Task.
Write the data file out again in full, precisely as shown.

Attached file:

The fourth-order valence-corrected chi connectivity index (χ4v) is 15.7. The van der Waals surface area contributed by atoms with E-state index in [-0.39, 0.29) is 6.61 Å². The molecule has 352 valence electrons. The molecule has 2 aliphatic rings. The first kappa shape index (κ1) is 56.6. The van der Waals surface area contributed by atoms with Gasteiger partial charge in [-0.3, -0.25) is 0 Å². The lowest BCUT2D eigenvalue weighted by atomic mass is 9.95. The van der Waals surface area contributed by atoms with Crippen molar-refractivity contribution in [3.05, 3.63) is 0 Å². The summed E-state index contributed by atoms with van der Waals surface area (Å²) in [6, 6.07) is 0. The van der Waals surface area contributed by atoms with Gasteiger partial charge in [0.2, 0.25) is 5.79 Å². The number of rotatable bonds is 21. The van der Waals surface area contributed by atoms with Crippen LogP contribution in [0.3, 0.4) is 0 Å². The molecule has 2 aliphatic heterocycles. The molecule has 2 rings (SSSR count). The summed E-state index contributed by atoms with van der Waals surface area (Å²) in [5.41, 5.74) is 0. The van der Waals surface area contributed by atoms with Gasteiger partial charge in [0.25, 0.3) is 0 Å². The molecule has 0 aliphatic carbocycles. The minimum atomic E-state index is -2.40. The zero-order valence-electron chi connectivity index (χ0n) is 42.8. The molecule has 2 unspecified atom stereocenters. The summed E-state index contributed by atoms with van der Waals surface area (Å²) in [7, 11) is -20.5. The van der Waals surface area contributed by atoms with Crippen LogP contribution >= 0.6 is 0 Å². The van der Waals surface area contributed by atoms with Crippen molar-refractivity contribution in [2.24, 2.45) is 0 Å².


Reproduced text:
The fourth-order valence-corrected chi connectivity index (χ4v) is 15.7. The van der Waals surface area contributed by atoms with E-state index in [-0.39, 0.29) is 6.61 Å². The molecule has 352 valence electrons. The molecule has 2 aliphatic rings. The first kappa shape index (κ1) is 56.6. The van der Waals surface area contributed by atoms with Gasteiger partial charge in [-0.3, -0.25) is 0 Å². The lowest BCUT2D eigenvalue weighted by atomic mass is 9.95. The van der Waals surface area contributed by atoms with Crippen molar-refractivity contribution in [3.05, 3.63) is 0 Å². The summed E-state index contributed by atoms with van der Waals surface area (Å²) in [6, 6.07) is 0. The van der Waals surface area contributed by atoms with Gasteiger partial charge in [0.2, 0.25) is 5.79 Å². The number of rotatable bonds is 21. The van der Waals surface area contributed by atoms with Crippen LogP contribution in [0.3, 0.4) is 0 Å². The molecule has 2 aliphatic heterocycles. The molecule has 2 rings (SSSR count). The summed E-state index contributed by atoms with van der Waals surface area (Å²) in [5.41, 5.74) is 0. The van der Waals surface area contributed by atoms with Gasteiger partial charge in [0.25, 0.3) is 0 Å². The molecule has 0 aliphatic carbocycles. The minimum atomic E-state index is -2.40. The zero-order valence-electron chi connectivity index (χ0n) is 42.8. The molecule has 2 unspecified atom stereocenters. The summed E-state index contributed by atoms with van der Waals surface area (Å²) in [7, 11) is -20.5. The van der Waals surface area contributed by atoms with Crippen LogP contribution >= 0.6 is 0 Å². The van der Waals surface area contributed by atoms with Crippen molar-refractivity contribution in [2.24, 2.45) is 0 Å².